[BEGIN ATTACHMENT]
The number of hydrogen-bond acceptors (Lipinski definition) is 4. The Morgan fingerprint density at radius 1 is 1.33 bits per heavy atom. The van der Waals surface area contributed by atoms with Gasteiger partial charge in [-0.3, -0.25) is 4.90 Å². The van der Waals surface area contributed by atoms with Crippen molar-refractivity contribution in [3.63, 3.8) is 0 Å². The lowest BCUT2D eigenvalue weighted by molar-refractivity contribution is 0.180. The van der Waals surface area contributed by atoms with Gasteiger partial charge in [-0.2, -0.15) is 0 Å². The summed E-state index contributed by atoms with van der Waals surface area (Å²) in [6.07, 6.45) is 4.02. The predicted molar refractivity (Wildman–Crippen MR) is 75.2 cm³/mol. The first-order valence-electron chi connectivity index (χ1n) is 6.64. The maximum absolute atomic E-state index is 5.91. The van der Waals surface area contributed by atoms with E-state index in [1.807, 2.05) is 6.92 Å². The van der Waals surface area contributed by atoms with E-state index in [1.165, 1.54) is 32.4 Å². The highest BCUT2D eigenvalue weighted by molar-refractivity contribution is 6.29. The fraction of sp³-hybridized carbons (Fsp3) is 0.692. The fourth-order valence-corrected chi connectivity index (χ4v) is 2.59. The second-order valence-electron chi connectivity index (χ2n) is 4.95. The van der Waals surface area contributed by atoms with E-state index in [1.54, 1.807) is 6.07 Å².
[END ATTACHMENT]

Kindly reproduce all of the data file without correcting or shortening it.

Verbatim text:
The number of hydrogen-bond acceptors (Lipinski definition) is 4. The Morgan fingerprint density at radius 1 is 1.33 bits per heavy atom. The van der Waals surface area contributed by atoms with Gasteiger partial charge in [-0.3, -0.25) is 4.90 Å². The van der Waals surface area contributed by atoms with Crippen molar-refractivity contribution in [3.63, 3.8) is 0 Å². The lowest BCUT2D eigenvalue weighted by molar-refractivity contribution is 0.180. The van der Waals surface area contributed by atoms with Gasteiger partial charge in [-0.2, -0.15) is 0 Å². The summed E-state index contributed by atoms with van der Waals surface area (Å²) in [6.07, 6.45) is 4.02. The predicted molar refractivity (Wildman–Crippen MR) is 75.2 cm³/mol. The first-order valence-electron chi connectivity index (χ1n) is 6.64. The maximum absolute atomic E-state index is 5.91. The van der Waals surface area contributed by atoms with E-state index in [1.807, 2.05) is 6.92 Å². The van der Waals surface area contributed by atoms with E-state index in [1.165, 1.54) is 32.4 Å². The highest BCUT2D eigenvalue weighted by molar-refractivity contribution is 6.29. The fraction of sp³-hybridized carbons (Fsp3) is 0.692. The fourth-order valence-corrected chi connectivity index (χ4v) is 2.59. The second-order valence-electron chi connectivity index (χ2n) is 4.95. The van der Waals surface area contributed by atoms with E-state index in [1.54, 1.807) is 6.07 Å².